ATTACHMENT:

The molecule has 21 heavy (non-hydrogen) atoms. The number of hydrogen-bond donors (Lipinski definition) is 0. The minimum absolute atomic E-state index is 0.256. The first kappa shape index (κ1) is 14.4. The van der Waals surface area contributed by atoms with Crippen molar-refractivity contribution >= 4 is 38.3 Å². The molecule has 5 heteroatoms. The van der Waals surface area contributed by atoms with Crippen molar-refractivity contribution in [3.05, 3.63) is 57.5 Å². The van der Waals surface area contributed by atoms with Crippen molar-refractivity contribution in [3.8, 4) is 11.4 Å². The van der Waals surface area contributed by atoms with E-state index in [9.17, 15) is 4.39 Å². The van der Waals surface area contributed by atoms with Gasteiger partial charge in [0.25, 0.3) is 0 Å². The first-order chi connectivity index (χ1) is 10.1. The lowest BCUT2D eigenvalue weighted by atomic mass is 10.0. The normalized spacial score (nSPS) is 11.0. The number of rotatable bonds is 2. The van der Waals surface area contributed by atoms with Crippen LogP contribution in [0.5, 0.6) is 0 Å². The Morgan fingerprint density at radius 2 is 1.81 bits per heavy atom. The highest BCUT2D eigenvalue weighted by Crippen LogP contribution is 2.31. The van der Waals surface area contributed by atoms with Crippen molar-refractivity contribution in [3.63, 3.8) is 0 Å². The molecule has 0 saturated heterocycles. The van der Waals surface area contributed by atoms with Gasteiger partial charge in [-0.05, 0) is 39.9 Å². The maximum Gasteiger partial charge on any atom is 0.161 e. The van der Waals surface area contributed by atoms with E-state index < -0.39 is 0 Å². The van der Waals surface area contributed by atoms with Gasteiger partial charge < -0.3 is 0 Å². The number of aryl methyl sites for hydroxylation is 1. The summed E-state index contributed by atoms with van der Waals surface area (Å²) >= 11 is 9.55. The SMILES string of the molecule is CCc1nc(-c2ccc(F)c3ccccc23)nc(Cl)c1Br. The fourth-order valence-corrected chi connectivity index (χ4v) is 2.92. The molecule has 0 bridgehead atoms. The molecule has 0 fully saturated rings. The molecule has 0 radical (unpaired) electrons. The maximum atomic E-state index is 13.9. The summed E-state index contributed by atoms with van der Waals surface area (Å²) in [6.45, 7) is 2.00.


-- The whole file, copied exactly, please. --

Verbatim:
The molecule has 21 heavy (non-hydrogen) atoms. The number of hydrogen-bond donors (Lipinski definition) is 0. The minimum absolute atomic E-state index is 0.256. The first kappa shape index (κ1) is 14.4. The van der Waals surface area contributed by atoms with Crippen molar-refractivity contribution >= 4 is 38.3 Å². The molecule has 5 heteroatoms. The van der Waals surface area contributed by atoms with Crippen molar-refractivity contribution in [3.05, 3.63) is 57.5 Å². The van der Waals surface area contributed by atoms with Crippen molar-refractivity contribution in [3.8, 4) is 11.4 Å². The van der Waals surface area contributed by atoms with E-state index in [9.17, 15) is 4.39 Å². The van der Waals surface area contributed by atoms with Gasteiger partial charge in [0.25, 0.3) is 0 Å². The first-order chi connectivity index (χ1) is 10.1. The lowest BCUT2D eigenvalue weighted by atomic mass is 10.0. The normalized spacial score (nSPS) is 11.0. The number of rotatable bonds is 2. The van der Waals surface area contributed by atoms with Crippen LogP contribution in [0.5, 0.6) is 0 Å². The Morgan fingerprint density at radius 2 is 1.81 bits per heavy atom. The highest BCUT2D eigenvalue weighted by Crippen LogP contribution is 2.31. The van der Waals surface area contributed by atoms with Crippen molar-refractivity contribution in [3.63, 3.8) is 0 Å². The molecule has 0 saturated heterocycles. The van der Waals surface area contributed by atoms with Gasteiger partial charge in [-0.05, 0) is 39.9 Å². The maximum Gasteiger partial charge on any atom is 0.161 e. The van der Waals surface area contributed by atoms with E-state index < -0.39 is 0 Å². The van der Waals surface area contributed by atoms with Gasteiger partial charge < -0.3 is 0 Å². The number of aryl methyl sites for hydroxylation is 1. The summed E-state index contributed by atoms with van der Waals surface area (Å²) >= 11 is 9.55. The SMILES string of the molecule is CCc1nc(-c2ccc(F)c3ccccc23)nc(Cl)c1Br. The fourth-order valence-corrected chi connectivity index (χ4v) is 2.92. The molecule has 0 bridgehead atoms. The molecule has 0 fully saturated rings. The molecule has 0 radical (unpaired) electrons. The maximum atomic E-state index is 13.9. The summed E-state index contributed by atoms with van der Waals surface area (Å²) in [6.45, 7) is 2.00.